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23rd and Union project will include historic sculpture restoration

James Washington Jr.’s “The Fountain of Triumph” will be restored by Pratt Center before being returned to the site

Courtesy of the James W. Washington, Jr. & Janie Rogella Washington Foundation

A 20-year-old statue in the heart of the Central District currently stands on land poised for redevelopment—but after construction is done, it’ll return to its original home.

The Midtown block, located at 23rd and Union, has been at the heart of conversations about gentrification in the historically black neighborhood—especially while the parcel of land was up for sale and development plans were in limbo. The block finally sold in May, when Lake Union Partners entered a $23 million purchase deal, with Africatown Community Land Trust and sustainability nonprofit Forterra taking 20 percent of the land.

While the block’s single-story commercial structures will give way to taller buildings with both market-rate and affordable housing, one feature of the property will stick around: “The Fountain of Triumph,” completed in the late 1990s by late local artist James Washington Jr.

Mississippi-born Washington was nationally renowned for both his painting and sculpture work. Locally, Washington’s art is featured at the Washington State Convention Center, the Sheraton Hotel, and Mt. Zion Church.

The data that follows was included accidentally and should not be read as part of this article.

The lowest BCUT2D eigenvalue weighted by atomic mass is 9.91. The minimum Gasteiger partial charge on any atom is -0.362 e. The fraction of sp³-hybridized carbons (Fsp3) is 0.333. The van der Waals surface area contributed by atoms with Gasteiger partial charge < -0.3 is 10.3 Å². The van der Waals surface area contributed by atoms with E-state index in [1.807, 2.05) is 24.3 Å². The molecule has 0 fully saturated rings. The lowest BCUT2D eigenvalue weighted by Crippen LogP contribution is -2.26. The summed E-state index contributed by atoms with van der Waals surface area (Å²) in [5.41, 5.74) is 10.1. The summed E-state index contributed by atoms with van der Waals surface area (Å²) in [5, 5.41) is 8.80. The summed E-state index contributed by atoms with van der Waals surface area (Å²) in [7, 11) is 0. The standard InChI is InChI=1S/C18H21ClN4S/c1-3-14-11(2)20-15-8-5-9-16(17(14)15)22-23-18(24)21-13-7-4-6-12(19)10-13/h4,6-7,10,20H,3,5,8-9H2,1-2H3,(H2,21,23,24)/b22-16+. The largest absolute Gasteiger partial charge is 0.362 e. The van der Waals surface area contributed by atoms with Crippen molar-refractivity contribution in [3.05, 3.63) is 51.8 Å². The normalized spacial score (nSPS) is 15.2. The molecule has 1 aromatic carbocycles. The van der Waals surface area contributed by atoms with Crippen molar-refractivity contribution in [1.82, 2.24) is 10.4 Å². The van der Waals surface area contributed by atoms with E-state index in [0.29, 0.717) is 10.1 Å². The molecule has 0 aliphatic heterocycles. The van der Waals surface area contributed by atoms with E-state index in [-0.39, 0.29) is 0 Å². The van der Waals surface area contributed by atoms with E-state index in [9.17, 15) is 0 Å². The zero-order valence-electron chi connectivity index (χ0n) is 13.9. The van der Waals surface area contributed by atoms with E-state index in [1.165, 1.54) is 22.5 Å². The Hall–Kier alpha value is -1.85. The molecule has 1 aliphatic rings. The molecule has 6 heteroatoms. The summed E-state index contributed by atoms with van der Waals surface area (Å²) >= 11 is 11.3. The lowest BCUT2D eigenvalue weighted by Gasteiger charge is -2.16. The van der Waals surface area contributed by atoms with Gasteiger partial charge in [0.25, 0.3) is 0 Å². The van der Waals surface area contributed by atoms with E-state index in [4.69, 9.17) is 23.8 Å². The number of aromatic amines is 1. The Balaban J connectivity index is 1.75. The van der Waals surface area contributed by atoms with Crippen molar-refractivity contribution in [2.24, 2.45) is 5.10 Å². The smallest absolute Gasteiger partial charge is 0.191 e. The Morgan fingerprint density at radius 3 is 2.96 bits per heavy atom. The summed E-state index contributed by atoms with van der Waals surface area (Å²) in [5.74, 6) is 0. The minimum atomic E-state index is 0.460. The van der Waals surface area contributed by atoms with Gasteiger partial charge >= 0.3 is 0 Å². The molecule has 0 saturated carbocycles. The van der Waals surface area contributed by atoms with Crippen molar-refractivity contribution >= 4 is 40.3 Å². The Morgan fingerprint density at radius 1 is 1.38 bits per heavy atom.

This specific sculpture, which features climbing salmon, was commissioned by the Bangasser family, who owned the property until earlier this year.

“Life is the truest cycle that ever will be,” Washington said of the sculpture at the time. “A symbol of this is the salmon’s return from the sea. As the salmon starts back on its physical trend to complete the cycle where life began, so it is with blacks of the racial trend on the American scene who have struggled like the salmon to reach his or her pinnacle of life and the free spirit again.”

Washington died in 2000, soon after “Fountain” was completed.

The statue will be removed from the site during construction and restored by Seattle’s Pratt Fine Arts Center at Washington’s former studio, located half a mile away on 26th Avenue. (The property was declared a Seattle landmark in 1997 and now belongs to the James & Janie Washington Foundation, which is devoted to preserving his work.)

When completed, along with the statue, the site will feature a couple of different projects. Lake Union Partners’ portion will have around 400 apartments. Around 125 of those will be affordable to those earning 60 to 85 percent of area median income through the multifamily tax exemption (MFTE) and mandatory housing affordability (MHA) programs.

Another portion, developed by Africatown and Capitol Hill Housing, will be home to up to 130 units of housing affordable to families making 30 to 60 percent of area median income, plus community spaces, including a rooftop deck.

This article has been corrected to reflect that Washington’s studio was declared a landmark in 1997, not 1992.